democracy and neo-liberal free-market economics, organization studies has by and large enjoyeda remarkable period of growth. Its institutionalization as an academic discipline has meant that ithas been relatively insulated from a series of more recent events suggestive of seismic shifts in thenature and form of ‘global capitalism’.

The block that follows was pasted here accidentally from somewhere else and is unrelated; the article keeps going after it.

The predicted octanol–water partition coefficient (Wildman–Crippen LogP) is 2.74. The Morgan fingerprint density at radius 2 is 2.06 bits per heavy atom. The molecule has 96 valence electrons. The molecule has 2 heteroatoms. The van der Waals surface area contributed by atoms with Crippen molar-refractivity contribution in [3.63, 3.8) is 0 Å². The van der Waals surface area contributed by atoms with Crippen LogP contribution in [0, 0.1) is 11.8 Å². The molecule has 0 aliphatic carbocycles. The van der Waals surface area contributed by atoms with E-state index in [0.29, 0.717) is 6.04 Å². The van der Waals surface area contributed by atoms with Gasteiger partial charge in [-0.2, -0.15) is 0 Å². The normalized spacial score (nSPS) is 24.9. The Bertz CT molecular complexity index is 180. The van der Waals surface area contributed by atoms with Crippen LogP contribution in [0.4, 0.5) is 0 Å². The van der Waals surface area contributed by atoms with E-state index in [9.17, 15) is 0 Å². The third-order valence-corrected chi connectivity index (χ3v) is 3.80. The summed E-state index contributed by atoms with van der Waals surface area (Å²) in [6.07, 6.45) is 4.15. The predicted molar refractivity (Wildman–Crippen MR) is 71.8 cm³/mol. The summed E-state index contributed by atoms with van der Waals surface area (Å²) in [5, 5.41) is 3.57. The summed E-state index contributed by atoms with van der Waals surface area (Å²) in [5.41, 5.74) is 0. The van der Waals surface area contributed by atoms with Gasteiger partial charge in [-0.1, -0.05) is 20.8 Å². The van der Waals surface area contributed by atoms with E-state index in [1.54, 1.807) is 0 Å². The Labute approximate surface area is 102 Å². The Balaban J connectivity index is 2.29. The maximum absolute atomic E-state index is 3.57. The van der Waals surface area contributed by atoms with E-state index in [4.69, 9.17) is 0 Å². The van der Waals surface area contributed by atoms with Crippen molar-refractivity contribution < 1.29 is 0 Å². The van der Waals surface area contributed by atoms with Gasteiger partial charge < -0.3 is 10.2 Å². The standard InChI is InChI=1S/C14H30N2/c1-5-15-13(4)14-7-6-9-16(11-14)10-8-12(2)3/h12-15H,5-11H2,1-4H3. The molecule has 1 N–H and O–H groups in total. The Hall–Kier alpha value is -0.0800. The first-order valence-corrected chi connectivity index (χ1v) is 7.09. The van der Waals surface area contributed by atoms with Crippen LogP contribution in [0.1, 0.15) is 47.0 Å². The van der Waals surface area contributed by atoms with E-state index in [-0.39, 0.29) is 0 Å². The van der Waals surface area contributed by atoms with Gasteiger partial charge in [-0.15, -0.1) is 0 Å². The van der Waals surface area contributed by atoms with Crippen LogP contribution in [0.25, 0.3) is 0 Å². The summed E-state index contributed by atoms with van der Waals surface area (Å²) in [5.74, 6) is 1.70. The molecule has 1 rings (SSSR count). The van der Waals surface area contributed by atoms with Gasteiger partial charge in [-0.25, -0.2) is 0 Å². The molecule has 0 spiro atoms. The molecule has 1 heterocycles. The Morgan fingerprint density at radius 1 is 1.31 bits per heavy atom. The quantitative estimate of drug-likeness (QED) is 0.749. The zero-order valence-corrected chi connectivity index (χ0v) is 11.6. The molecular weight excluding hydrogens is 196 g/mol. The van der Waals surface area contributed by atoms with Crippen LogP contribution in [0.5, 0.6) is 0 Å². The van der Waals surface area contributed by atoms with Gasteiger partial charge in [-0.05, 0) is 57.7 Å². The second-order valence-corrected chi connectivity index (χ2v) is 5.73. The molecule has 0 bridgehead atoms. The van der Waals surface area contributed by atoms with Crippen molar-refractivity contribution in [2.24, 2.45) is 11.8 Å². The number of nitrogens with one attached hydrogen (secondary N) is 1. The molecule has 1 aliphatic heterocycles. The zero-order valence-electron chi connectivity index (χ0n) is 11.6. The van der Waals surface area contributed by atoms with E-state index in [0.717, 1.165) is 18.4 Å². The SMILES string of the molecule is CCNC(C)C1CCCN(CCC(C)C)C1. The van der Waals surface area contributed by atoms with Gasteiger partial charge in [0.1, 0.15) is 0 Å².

In this respect the apocalyptic tone increasingly adoptedamongst climate specialists (Leahy et al., 2010), the Arab Spring challenge to the existing North– South balance of power in the Middle East, the global discourse organizing a Manichaean-like,‘clash of civilizations’, networked terror, and the anarchic consequences of the end of US Empire,offer evidence of game-changing events (cf. Clegg & Courpasson, 2007). On another scale bacte-rial and chemical ‘wars’, viral pandemics, biogenetic deformation and cross-species mutations provide additional resources for those seeking to advance a crisis narrative (Cockerham &Cockerham, 2010).For some, these changes are so significant that they cast doubt on the very legitimacy and lon-gevity of western democracies (Mitchell, 2011) – and by implication, the future of the social sci-ences. The fate of the social sciences, given recent challenges to the modern nation-state, iscertainly one that has been implicit in certain papers in organization studies addressing the (once?)fashionable work of Foucault, Derrida, Kristeva and Lyotard (and more recently Deleuze andGuattari, Irigaray, and Žižek – and on the horizon we see Badiou, Meillassoux and Rancière ripefor translation into our discipline). Despite an expressed interest in these authors it is notable thatthere is a signal lack of work on the implications this writing has for the disciplinary norms, boundaries and research and writing practices associated with organization studies.